Image shared by Rick von Hagn on Twitter https://twitter.com/MrIosity/status/1364436321457082370

Well done!

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Speaking of extraterrestrials, now seems like a grand time to plug my favorite new Syfy show, Resident Alien.

An alien crash lands on Earth and must pass himself off as small-town human doctor Harry Vanderspeigle. Arriving with a secret mission to kill all humans, Harry starts off living a simple life…but things get a bit rocky when he’s roped into solving a local murder and realizes he needs to assimilate into his new world.

It stars the fabulous Wash, I mean Alan Tudyk, plus a cast of other terrific, talented and quirky actors, and is a thing of beauty. The premiere was frakking hilarious.

It’s on my mind because it plays on Wednesday nights, but if you missed it, full episodes are available online for the next year or so.

I’m chuckling just thinking about it.

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So yesterday we were looking for something to watch post-Valentine’s Day dinner, and it got me thinking about my favorite movies for the holidays.* I’m a pretty average person from a particular time and place (here, now) who is also a sci-fi /action movie lover with a high tolerance for pew pew. 

This is my current list:

  • Christmas: Die Hard (sorry, It’s a Wonderful Life, you know it’s true)
  • Valentine’s Day: Deadpool (I stand by this 110%!)
  • Easter: Life of Brian
  • Independence Day: This entry pretty much writes itself.
  • Labor Day: Office Space9 to 5The Proposal
  • Halloween: Ever since my father took us to see The Amityville Horror I am Not Ok with truly scary movies, so let’s go with The Sixth SensePractical Magic, and Addam’s Family
  • Thanksgiving: Hmm. Planes, Trains And Automobiles? Or Star Wars. Because Star Wars goes with everything!

Feel free to argue:)

And if you’re interested in learning more about writing screenplays (a fairly specialized incarnation of the craft), check out Go Into The Story for extensive blog posts, free screenplay download linksThe Black List, and (much, much) more.

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* This is not the same thing as actual “holiday movies,” as you’ll soon see.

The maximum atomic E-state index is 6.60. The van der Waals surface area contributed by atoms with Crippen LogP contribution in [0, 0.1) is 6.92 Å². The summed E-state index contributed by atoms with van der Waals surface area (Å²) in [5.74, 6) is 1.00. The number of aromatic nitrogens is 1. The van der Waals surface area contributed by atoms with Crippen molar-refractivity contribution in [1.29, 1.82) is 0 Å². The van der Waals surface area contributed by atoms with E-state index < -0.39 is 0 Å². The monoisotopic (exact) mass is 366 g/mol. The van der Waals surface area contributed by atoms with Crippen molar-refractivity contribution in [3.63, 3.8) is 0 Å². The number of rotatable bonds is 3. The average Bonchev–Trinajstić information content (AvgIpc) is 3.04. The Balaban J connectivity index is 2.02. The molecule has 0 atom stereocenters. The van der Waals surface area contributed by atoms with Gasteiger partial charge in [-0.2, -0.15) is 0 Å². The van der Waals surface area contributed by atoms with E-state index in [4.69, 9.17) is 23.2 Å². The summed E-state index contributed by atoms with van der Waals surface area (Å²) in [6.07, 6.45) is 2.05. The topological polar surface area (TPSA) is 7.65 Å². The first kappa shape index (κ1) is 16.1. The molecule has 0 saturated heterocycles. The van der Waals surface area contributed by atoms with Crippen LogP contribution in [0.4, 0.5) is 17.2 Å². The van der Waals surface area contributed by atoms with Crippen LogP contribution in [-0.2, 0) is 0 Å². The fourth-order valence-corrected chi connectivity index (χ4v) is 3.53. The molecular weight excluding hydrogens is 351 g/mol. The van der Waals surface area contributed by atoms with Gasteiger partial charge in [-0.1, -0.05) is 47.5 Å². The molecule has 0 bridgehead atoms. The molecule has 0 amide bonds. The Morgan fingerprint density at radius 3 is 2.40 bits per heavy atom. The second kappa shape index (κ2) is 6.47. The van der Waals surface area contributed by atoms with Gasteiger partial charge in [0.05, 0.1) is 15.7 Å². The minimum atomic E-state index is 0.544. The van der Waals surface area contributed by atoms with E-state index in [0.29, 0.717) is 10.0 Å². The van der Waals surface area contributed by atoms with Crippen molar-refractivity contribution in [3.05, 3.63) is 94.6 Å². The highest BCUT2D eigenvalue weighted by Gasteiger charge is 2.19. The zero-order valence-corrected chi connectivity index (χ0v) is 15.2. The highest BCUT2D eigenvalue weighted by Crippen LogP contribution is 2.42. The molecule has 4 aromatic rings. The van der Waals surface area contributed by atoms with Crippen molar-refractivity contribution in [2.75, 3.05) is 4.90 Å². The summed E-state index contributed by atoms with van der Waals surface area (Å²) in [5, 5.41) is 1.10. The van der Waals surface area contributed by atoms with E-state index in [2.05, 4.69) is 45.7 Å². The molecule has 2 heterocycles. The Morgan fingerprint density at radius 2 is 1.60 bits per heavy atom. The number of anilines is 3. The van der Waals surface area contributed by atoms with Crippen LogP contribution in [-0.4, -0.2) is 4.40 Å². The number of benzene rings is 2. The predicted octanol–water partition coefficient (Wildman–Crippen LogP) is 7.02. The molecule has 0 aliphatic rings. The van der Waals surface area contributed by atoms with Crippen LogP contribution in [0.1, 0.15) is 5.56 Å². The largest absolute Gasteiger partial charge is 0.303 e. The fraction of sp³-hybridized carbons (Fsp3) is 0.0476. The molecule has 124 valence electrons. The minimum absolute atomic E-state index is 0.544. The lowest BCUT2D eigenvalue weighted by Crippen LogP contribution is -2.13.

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Photo by Pixabay on Pexels.com

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I am a (very) sporadic diary/record/idea keeper, and the things I write often take the form of notes scribbled on the backs of envelopes or random drafts scattered around my hard drive. This file popped up as I was searching for something else, and I had fun revisiting my first thoughts about Harry Potter. Let’s hear it for the power of magic imagination:)

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March 15, 2000

A few days ago I started reading the Harry Potter books. Started by a single mother in a café on the back of a napkin, these books are the biggest thing since the Lord of the Rings, and written for the same audience – children and their parents. While the author description emphasizes Rowling’s financial need, I would bet that she was also in need of a creative outlet. How often have I done something similar, just to spend time in a world of my own making?

Reading these books, I’m reminded of the value of such stories. Tales of good versus evil are what kids need to frame their worlds, but adults need very much to be reminded of the difference as well, perhaps more so. They make me remember reading at night with my family, breathlessly listening for the fate of hobbits in their battle against a seemingly invincible foe. This, despite the fact that we’d all read the series many times before. Or the way we watched Star Wars (the original, thank you) over and over again on a black and white screen, until the tape wore out. We knew the words by heart, but the story never failed to inspire.

Books for adults often present complex situations and ideas in worlds painted an uncertain grey. But for me, what Harry Potter and others like him give us may be more useful in the end – challenges, yes, but also humor, a sense of wonder and triumph, and in the end, the understanding that lines need to be drawn against evil, and that we can all work towards good.

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Photo by Olya Kobruseva on Pexels.com